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A mystery super PAC that spent nearly $2 million meddling in the Arizona Republican Senate primary was revealed to be funded by Democrats after the group's August Federal Election Commission report was published last weekend.
That super PAC, blandly titled "Red and Gold," was able to conceal its donors -- and thus its links to national Democrats -- and avoid disclosure until after the election with a tactic increasingly used by other Democratic super PACs this cycle.
Last May, a pair of Democratic super PACs meddled anonymously in the West Virginia Republican Senate primary using the same arrangement.
In Arizona, like in West Virginia, the super PAC avoided disclosure by forming on August 1, within a month of the August 30 primary, and electing to file monthly FEC reports. Per FEC requirements, that meant the group wouldn't file a report detailing its fundraising and spending until September 20, nearly a month after the contest took place.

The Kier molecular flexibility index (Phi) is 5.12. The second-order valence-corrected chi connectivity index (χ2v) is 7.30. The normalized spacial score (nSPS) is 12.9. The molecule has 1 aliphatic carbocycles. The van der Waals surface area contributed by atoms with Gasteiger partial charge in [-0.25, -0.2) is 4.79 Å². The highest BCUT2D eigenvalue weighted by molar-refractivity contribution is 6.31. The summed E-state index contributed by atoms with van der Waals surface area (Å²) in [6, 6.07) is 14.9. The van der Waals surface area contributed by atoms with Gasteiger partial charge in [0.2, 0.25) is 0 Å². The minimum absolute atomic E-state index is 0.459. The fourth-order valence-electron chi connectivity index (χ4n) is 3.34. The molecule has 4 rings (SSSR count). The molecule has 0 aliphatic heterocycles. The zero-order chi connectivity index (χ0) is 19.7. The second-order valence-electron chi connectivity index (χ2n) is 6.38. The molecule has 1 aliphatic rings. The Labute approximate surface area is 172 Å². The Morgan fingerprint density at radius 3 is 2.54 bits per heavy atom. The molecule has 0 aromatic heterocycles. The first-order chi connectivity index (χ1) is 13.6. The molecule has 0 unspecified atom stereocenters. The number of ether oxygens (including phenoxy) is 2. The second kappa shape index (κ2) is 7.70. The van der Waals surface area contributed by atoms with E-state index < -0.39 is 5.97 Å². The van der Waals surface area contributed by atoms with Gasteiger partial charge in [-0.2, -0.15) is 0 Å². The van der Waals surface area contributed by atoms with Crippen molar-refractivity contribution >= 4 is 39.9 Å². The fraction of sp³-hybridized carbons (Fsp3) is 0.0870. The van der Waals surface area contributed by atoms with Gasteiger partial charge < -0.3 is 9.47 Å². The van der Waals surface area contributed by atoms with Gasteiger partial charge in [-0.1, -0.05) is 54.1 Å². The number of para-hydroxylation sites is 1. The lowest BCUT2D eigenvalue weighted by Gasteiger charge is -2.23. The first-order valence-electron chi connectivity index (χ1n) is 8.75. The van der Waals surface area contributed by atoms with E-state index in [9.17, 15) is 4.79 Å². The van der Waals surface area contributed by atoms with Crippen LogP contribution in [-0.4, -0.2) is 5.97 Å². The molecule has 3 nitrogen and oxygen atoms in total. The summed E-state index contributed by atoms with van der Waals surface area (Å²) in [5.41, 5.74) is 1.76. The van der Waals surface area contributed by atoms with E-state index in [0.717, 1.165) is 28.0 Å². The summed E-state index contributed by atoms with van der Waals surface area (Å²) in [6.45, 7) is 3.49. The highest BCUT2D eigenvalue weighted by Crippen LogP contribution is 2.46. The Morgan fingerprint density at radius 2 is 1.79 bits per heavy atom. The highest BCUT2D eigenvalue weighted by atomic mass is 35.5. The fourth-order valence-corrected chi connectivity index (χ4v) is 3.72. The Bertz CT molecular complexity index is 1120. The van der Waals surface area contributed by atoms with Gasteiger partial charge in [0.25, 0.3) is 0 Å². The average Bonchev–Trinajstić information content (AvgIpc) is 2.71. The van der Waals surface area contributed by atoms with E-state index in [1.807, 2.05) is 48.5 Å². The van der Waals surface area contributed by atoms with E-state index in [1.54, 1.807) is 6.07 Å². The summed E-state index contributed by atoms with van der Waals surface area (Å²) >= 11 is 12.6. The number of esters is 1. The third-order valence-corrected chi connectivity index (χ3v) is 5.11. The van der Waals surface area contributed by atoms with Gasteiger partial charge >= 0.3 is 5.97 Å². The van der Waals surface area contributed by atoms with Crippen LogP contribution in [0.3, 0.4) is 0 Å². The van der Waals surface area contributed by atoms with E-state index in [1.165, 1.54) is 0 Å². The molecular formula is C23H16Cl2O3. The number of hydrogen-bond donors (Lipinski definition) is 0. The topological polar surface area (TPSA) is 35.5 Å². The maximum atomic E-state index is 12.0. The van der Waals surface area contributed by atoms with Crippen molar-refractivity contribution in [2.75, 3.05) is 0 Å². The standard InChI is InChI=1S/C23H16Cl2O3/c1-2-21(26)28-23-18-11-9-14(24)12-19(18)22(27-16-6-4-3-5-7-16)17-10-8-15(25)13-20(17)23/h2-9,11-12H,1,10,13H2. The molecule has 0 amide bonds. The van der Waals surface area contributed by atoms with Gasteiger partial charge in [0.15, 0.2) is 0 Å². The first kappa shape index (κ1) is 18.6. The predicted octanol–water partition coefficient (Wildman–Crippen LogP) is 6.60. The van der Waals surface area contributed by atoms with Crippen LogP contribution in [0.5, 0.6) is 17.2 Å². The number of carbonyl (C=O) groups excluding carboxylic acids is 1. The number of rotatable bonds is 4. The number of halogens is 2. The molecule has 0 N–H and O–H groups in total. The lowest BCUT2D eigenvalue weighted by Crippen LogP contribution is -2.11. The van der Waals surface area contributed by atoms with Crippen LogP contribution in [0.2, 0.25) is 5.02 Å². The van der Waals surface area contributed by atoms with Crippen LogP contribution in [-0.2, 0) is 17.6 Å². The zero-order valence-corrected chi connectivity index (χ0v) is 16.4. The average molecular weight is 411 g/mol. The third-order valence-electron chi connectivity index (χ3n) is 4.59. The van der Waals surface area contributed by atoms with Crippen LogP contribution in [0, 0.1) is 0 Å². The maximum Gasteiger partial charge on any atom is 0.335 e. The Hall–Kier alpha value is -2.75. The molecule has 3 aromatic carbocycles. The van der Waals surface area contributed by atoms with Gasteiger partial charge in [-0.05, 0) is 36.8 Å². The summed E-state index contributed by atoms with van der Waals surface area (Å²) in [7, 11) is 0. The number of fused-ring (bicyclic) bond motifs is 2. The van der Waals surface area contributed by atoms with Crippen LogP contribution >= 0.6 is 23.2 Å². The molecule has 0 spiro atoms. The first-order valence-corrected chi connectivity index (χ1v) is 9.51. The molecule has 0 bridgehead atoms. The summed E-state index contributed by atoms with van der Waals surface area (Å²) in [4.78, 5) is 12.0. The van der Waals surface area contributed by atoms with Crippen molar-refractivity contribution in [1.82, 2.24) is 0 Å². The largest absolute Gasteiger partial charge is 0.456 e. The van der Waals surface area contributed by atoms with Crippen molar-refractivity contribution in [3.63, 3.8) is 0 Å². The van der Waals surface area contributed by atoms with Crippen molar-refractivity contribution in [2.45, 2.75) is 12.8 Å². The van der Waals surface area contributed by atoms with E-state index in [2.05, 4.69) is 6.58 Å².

In both cases, the Republican establishment's preferred candidate -- Rep. Martha McSally in Arizona and Attorney General Patrick Morrisey in West Virginia -- ultimately won their primaries against competitive conservative challengers seen by Democrats as more favorable general election matchups in key races. But even though Democrats didn't swing the nominations in either state, they were still able to anonymously bloody the leading Republican in each race.
The tactic has roots as far back as the Alabama special election in late 2017 between Doug Jones and Roy Moore, when a Democratic super PAC called Highway 31 was able to avoid revealing its donors until after the results were in by claiming to have done all their spending on credit. They disclosed their donations -- ostensibly made to pay off that debt -- after the election.
originally posted by: Arnie123
As with all things, both sides skirt the guidelines.
If it fits, it fits, right?
However, I am surprised that it's CNN reporting this.
Perhaps stricter rules and more transparency?